Thank you to St Martin’s Press for providing a review copy of Maggie Finds Her Muse
I love a good love story, and when I heard about Maggie Finds her Muse, I was excited for two reasons: a) the story is set in Paris and b) it featured an older heroine. I was particularly excited about the older heroine because most of the romance novels I read are about 20 and 30 somethings, and I thought her life experience would lead to a more mature love story.
All Maggie Bliss needs to do is write. Forty-eight years old and newly single (again!), she ventures to Paris in a last-ditch effort to finish her manuscript. With a marvelous apartment at her fingertips and an elegant housekeeper to meet her every need, a finished book—and her dream of finally taking her career over the top—is surely within her grasp. After all, how could she find anything except inspiration in Paris, with its sophistication, food, and romance in the air?
But the clock is running out, and between her charming ex-husband arriving in France for vacation and a handsome Frenchman appearing one morning in her bathtub, Maggie’s previously undisturbed peace goes by the wayside. Charming and heartfelt, Dee Ernst’s Maggie Finds Her Muse is a delightful and feel-good novel about finding love, confidence, and inspiration in all the best places.
Recently, I decided to buddy read the A Court of Thorns and Roses series with one of my friends – we were both reading this series for the first time, trying to read the original books before A Court of Silver Flames came out (and we made it!). Though I have strong opinions about the rest of this series – A Court of Frost and Starlight stands out for how truly terrible it is.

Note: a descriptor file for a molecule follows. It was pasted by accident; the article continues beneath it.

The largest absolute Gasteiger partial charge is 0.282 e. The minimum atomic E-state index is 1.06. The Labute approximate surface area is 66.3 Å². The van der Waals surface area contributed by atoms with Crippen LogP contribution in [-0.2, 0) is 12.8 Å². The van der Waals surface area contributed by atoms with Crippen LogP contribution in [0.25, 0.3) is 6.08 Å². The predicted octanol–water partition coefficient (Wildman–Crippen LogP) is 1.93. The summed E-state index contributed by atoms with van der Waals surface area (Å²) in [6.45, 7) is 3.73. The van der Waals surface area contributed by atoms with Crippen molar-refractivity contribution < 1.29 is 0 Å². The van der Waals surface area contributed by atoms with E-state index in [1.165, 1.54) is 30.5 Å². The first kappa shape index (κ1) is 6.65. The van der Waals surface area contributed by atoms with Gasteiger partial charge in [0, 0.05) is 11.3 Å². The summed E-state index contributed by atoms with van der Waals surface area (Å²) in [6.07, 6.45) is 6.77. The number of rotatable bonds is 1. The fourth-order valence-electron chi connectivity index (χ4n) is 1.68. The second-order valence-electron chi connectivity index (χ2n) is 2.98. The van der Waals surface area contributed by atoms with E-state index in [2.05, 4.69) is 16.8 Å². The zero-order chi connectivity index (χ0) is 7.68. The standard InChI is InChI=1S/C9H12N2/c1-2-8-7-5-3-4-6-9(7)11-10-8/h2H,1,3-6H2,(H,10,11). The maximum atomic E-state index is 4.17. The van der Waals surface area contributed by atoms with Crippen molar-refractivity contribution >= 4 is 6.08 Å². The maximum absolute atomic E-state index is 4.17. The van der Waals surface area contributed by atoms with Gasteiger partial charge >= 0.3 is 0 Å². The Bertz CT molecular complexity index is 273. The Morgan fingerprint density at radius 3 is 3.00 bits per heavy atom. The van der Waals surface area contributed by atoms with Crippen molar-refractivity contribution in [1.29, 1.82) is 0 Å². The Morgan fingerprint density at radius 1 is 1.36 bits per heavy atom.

This book reads like shitty fanfiction. The overall quality of writing is much lower than the rest of the ACOTAR trilogy – this book feels like it was (poorly) ghost written. Aside from the spectacularly bad writing, the plot was just… non-existent. Nothing happens. It’s basically a bad Christmas special – 272 pages of nothing.
Months after the explosive events in A Court of Wings and Ruin, Feyre, Rhys, and their companions are still busy rebuilding the Night Court and the vastly-changed world beyond. But Winter Solstice is finally near, and with it, a hard-earned reprieve. Yet even the festive atmosphere can’t keep the shadows of the past from looming. As Feyre navigates her first Winter Solstice as High Lady, she finds that those dearest to her have more wounds than she anticipated–scars that will have far-reaching impact on the future of their Court.
Thank you to St Martin’s Griffin for providing a review copy of Make Up Break Up
As a software engineer, I love finding books that focus on women in STEM – books about career driven women in male dominated fields who are looking for love. What can I say? I love some engineering chops in a leading lady. When I got the opportunity to read Make Up Break Up by Lily Menon, a book about rival app inventors falling in love (enemies to lovers!!), I was thrilled with the concept. Unfortunately, I wasn’t as thrilled with the book itself.
Love, romance, second chances, fairy-tale endings…these are the things Annika Dev believes in. Her app, Make Up, has been called the “Google Translate for failing relationships.”
High efficiency break-ups, flashy start-ups, penthouses, fast cars…these are the things Hudson Craft believes in. His app, Break Up, is known as the “Uber for break-ups.” It’s wildly successful—and anathema to Annika’s life philosophy.